I have to say also that, as a writer, I really hate the whole genre game. I realize that’s a very impractical stance in terms of the marketplace for novels today, but it’s how I feel. Stories are stories are stories. Trying to fit them into neat little descriptive slots is a market-driven corruption of the creative process that can only lead to the homogenization of storytelling as authors try to push their irregularly shaped story pegs into perfectly round marketing holes. I don’t write stories for genres or markets… I write them for readers.

When asked to describe the genre Believe in Me falls into, I have generally answered “musical fiction”—e.g. novels about or set within the world of music. That’s the best description I’ve come across so far of the kinds of stories I like to write.


What is it about the music world that you find compelling, that makes you want to write stories set in that world?

First of all, because it’s so alien to the vast majority of the reading population. The music world is a foreign country all its own with a unique set of customs and values and norms and its own insider culture and lingo. One of the things the writers I enjoy most do is expose readers to a world that most of them aren’t familiar with, that’s outside of their everyday frame of reference, and act as a tour guide while exploring it. I want to try to do that for readers, because those are the kinds of stories I like to read myself.

Second of all, because aside from family and friends and writing, my greatest passion is music. It resonates with and elevates and sometimes even thrills me in a way that I have struggled for much of my adult life to describe adequately, though I’m hoping I got reasonably close to doing it in My Heart Sings the Harmony. It’s a world I’ll never truly be a part of in real life—I still can’t play a note myself—but one that I inhabit often in my daydreams.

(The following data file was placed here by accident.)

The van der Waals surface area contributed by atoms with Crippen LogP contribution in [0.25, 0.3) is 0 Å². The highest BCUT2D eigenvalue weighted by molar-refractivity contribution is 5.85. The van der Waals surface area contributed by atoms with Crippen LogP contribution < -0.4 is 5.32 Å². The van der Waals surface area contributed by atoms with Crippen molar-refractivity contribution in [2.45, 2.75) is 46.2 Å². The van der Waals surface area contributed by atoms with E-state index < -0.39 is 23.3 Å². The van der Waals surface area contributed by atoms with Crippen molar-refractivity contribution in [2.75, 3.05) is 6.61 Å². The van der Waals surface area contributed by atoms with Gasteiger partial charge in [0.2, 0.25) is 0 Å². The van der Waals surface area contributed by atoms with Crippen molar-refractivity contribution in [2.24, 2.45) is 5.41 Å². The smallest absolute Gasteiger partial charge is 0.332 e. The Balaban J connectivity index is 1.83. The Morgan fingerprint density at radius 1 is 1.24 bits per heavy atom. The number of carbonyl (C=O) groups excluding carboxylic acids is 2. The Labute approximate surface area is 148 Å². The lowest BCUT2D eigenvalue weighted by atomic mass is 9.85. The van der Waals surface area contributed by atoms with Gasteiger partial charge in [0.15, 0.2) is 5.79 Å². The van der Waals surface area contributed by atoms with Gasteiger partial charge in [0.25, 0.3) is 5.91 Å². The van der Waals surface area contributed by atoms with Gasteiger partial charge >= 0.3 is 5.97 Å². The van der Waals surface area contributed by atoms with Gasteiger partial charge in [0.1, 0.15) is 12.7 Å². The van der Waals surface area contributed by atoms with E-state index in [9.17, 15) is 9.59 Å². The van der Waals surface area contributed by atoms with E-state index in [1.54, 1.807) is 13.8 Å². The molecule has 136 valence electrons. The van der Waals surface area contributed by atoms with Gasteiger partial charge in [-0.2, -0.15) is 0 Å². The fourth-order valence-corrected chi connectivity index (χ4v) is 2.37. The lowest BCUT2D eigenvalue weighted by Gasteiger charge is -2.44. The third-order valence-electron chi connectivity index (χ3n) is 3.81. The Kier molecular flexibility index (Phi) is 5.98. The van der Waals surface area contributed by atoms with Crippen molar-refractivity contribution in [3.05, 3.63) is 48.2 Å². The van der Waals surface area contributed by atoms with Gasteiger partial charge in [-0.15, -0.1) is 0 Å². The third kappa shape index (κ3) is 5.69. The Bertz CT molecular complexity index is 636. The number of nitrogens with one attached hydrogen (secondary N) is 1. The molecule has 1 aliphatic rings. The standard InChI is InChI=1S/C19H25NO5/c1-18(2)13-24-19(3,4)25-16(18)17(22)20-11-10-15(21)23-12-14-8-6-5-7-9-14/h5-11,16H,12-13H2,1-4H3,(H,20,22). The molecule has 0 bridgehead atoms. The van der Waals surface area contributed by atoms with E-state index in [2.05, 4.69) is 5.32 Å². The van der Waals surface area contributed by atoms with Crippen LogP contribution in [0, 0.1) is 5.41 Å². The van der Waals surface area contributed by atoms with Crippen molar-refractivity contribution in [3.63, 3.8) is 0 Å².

When you were working on Believe in Me, were you thinking you might write a sequel someday?

Honestly, no. Believe in Me was always intended to be a standalone novel and I think it stands up and is complete on its own. But it didn’t take long after the book was published for me to start speculating on how I might be able to make Tim Green the focal point for other stories. Part of what makes Tim Tim is that he’s a keen observer; he notices things. And that’s a desirable trait in a narrator. He’s also deeply flawed in what I think are interesting ways; prone to addiction and keeping secrets, yet also obsessively curious, very contained and autonomous until the emotional floodgates open, and then, watch out.

Also, while Tim is generally a keen observer, he doesn’t catch everything. Sometimes he misses things that have been more or less staring him in the face. That can be revealing in a different way.

Once my imagination started going off in the direction of another Tim Green story, I had to ask myself: am I writing a series? And my honest answer right now is: I don’t know yet. I can tell you that the story idea I’m currently wrestling with doesn’t center around Tim Green or anyone else who appears in either Believe in Me or Never Break the Chain. And yet, one of the first things I did is figure out what threads of the story I have in mind might connect it to and ground it in that same world.

I like the idea of a fully realized fictional world in which characters from different books may bump into each other. Scott Turow does this especially well in his novels, focusing on a new main character almost every time, but setting all of his stories within the same fictional universe, and allowing his various protagonists to cross paths in small, unexpected, and often charming ways. Stephen King, Robert Crais and Michael Connelly have all done this sort of intersectional story-telling with their characters and settings as well, and I find it really appealing as both a reader and a writer.